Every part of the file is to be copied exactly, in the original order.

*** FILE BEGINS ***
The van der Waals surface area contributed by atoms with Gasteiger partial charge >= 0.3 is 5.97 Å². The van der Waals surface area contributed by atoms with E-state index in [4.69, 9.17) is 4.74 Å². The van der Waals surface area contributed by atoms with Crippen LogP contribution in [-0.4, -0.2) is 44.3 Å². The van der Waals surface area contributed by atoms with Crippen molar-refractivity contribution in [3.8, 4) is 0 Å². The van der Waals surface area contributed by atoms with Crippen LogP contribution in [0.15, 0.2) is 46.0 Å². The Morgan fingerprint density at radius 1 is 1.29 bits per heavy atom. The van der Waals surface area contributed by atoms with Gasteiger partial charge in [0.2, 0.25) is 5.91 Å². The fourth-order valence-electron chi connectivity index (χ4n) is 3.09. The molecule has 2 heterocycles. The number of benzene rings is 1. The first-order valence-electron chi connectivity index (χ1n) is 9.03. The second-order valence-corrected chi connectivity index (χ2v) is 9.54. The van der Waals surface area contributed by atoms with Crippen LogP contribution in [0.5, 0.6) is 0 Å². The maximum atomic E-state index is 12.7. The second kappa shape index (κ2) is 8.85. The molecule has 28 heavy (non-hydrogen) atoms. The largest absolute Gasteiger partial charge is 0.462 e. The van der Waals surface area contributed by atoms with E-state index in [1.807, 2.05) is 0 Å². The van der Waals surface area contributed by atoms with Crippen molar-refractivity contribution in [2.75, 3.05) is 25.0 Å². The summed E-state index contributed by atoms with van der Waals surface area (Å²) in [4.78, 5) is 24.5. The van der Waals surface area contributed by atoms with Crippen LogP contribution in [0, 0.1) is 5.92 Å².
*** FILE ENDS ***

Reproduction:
The van der Waals surface area contributed by atoms with Gasteiger partial charge >= 0.3 is 5.97 Å². The van der Waals surface area contributed by atoms with E-state index in [4.69, 9.17) is 4.74 Å². The van der Waals surface area contributed by atoms with Crippen LogP contribution in [-0.4, -0.2) is 44.3 Å². The van der Waals surface area contributed by atoms with Crippen molar-refractivity contribution in [3.8, 4) is 0 Å². The van der Waals surface area contributed by atoms with Crippen LogP contribution in [0.15, 0.2) is 46.0 Å². The Morgan fingerprint density at radius 1 is 1.29 bits per heavy atom. The van der Waals surface area contributed by atoms with Gasteiger partial charge in [0.2, 0.25) is 5.91 Å². The fourth-order valence-electron chi connectivity index (χ4n) is 3.09. The molecule has 2 heterocycles. The number of benzene rings is 1. The first-order valence-electron chi connectivity index (χ1n) is 9.03. The second-order valence-corrected chi connectivity index (χ2v) is 9.54. The van der Waals surface area contributed by atoms with Crippen LogP contribution in [0.5, 0.6) is 0 Å². The maximum atomic E-state index is 12.7. The second kappa shape index (κ2) is 8.85. The molecule has 28 heavy (non-hydrogen) atoms. The largest absolute Gasteiger partial charge is 0.462 e. The van der Waals surface area contributed by atoms with E-state index in [1.807, 2.05) is 0 Å². The van der Waals surface area contributed by atoms with Crippen molar-refractivity contribution in [2.75, 3.05) is 25.0 Å². The summed E-state index contributed by atoms with van der Waals surface area (Å²) in [4.78, 5) is 24.5. The van der Waals surface area contributed by atoms with Crippen LogP contribution in [0, 0.1) is 5.92 Å².